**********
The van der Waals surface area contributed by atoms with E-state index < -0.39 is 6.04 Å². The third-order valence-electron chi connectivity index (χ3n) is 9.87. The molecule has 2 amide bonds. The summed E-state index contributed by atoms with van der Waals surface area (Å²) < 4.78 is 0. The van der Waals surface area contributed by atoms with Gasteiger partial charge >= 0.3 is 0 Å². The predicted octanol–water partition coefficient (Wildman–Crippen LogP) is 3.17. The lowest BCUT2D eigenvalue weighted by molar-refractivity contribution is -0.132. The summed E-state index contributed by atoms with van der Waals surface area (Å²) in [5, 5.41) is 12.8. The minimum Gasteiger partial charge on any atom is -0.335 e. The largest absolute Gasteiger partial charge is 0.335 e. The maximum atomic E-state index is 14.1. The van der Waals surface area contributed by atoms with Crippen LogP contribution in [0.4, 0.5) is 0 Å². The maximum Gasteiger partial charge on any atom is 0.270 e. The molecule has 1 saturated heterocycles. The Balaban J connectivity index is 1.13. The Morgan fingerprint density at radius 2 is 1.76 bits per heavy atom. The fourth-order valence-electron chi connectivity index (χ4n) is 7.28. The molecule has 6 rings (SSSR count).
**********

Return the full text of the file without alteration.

The van der Waals surface area contributed by atoms with E-state index < -0.39 is 6.04 Å². The third-order valence-electron chi connectivity index (χ3n) is 9.87. The molecule has 2 amide bonds. The summed E-state index contributed by atoms with van der Waals surface area (Å²) < 4.78 is 0. The van der Waals surface area contributed by atoms with Gasteiger partial charge >= 0.3 is 0 Å². The predicted octanol–water partition coefficient (Wildman–Crippen LogP) is 3.17. The lowest BCUT2D eigenvalue weighted by molar-refractivity contribution is -0.132. The summed E-state index contributed by atoms with van der Waals surface area (Å²) in [5, 5.41) is 12.8. The minimum Gasteiger partial charge on any atom is -0.335 e. The largest absolute Gasteiger partial charge is 0.335 e. The maximum atomic E-state index is 14.1. The van der Waals surface area contributed by atoms with Crippen LogP contribution in [0.4, 0.5) is 0 Å². The maximum Gasteiger partial charge on any atom is 0.270 e. The molecule has 1 saturated heterocycles. The Balaban J connectivity index is 1.13. The Morgan fingerprint density at radius 2 is 1.76 bits per heavy atom. The fourth-order valence-electron chi connectivity index (χ4n) is 7.28. The molecule has 6 rings (SSSR count).